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kitchen antics and early television

April 18, 2011

The best example of kitchen antics I’ve ever found is from the television show I Love Lucy. The buffoonery in the I Love Lucy episodes, in my humble opinion, has never been matched.  Yes, Jerry Seinfled you came close, but. . .

Continue to read more about early television and 1940’s-1950’s life below.

When I was kid we had this tyrannosaur television set.  I say tyrannosaur because the screen was green and more round than square and it looked like one big dinosaur eye staring out at me.  Daddy with the help of two other men carried the set in our house one Saturday afternoon.  I don’t think Mama knew it was coming because I clearly remember her saying: “Vernon! Bread just went up 2 Cents”.  Funny the things you remember from your childhood.  I remember the price of a loaf of bread went up 2 cents the Saturday Daddy brought home the used Philco television set which was nearly identical to the one pictured to the left. 

Philco (Philco-Ford) made televisions from 1947 to 1976 and as I said our first set was a Philco.  It would be some years before I saw an RCA or a Zenith being carried across our threshold but we had one each of those too.  

Just for fun here is some information from the year 1951: 

What Things Cost in 1951:
Car: $1,800
Gasoline: 27 cents/gal
House: $16,000
Bread: 16 cents/loaf
Milk: 92 cents/gal
Postage Stamp: 3 cents
Stock Market: 269
Average Annual Salary: $4,200
Minimum Wage: 75 cents per hour

The preceding information leaves you kind of breathless, doesn’t it? 

The year that Philco showed up in our living-room Milton Berle landed a huge 30 year contract for $100,000.00 a year to do 360 shows. 

In February, DuMont established the first international hook-up [with Cuba].  It took several decades for these kinds of hook-ups to cause American jobs but you can thank DuMont for starting the ball rolling.

In June of the same year there were thirteen million television sets in the USA.  At the end of WWII only 5,000 sets were in households and they were five-inch black & white screens. By the end of 1951, 17 million television set had been sold!

On September 4, 1951 President Truman spoke coast-to-coast in a telecast. I’m sure I was outside playing or asleep when this monumental event took place.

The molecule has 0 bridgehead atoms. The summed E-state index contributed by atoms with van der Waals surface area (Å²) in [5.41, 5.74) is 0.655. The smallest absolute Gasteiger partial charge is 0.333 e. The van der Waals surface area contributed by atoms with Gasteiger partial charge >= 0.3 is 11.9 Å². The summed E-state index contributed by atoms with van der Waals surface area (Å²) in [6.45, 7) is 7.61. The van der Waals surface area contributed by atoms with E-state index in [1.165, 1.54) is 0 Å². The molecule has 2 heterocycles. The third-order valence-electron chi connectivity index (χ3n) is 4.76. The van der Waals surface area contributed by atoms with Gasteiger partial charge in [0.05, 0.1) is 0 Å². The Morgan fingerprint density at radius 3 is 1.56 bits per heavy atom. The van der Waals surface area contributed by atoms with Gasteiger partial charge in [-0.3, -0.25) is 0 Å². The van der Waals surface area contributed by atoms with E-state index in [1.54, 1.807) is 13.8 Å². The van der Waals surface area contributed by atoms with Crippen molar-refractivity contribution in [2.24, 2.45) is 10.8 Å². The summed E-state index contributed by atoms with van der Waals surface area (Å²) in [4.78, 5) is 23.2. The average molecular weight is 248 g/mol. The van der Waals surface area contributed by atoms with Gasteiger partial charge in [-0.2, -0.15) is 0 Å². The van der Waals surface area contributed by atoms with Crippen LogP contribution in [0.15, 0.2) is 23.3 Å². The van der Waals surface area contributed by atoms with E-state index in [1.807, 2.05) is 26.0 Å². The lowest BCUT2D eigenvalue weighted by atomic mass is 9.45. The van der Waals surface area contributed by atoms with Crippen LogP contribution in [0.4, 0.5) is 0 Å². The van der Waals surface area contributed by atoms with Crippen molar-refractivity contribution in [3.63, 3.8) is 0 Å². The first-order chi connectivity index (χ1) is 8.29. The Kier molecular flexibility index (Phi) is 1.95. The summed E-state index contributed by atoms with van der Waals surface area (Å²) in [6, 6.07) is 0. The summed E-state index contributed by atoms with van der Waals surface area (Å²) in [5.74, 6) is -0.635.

But, the best thing that happened that year was I Love Lucy aired on October 15th on CBS.  Our family would set around the set and watch the antics with side-splitting laughter.  Mama would comment that whatever Lucy did could never happen in real life.  Lucy and crew’s antics were great entertainment.

When our first RCA television set (pictured left) was delivered in 1960, used but not worse for wear I felt like we were rich but the fact is we were your standard working middle-class who had a Mama who knew how to pinch a penny.  I swear the woman could milk twelve cents out of every dime.

Our family which was by then down to four, because my brother Eddie had married his high-school sweetheart would gather around a set exactly like the one pictured to the left to watch our favorite television shows.  I remember the side nobs!  For some reason I really liked the nobs being on the side.  Maybe it was that I was never told to ‘get out of the way’ by my athletic dream-boat brother Lloyd, at least this is what all the girls at school thought of him.  I know!  I had to answer too many questions about him.  The only perk was, well, I was his sister.

As a family we would gather to watch the Original Amateur Hour, and Texaco Star Theater, I Love Lucy and Toast of the Town.  Later, adding shows like The HoneymoonersLassieFather Knows Best, to our must watch list.

Then it happened!  The Adventures of Ozzie and Harriet and every girl above the age of two was in love. I would rush through my nightly bath and chores, swear all my homework was finished in time to watch the one television show of the week that meant most to me.  Then go to bed and dream of becoming Mrs. Ricky Nelson. Of course, I never did become Mrs. Ricky Nelson.

Author’s Note:

From time to time I will indulge myself and engage my audience with things associated with but not necessarily about holiday cooking.  I hope you will forgive my indulgence. Tomorrow I’ll pull together a post for the upcoming Easter Holiday filled with culinary delights and a table-scape or two. 

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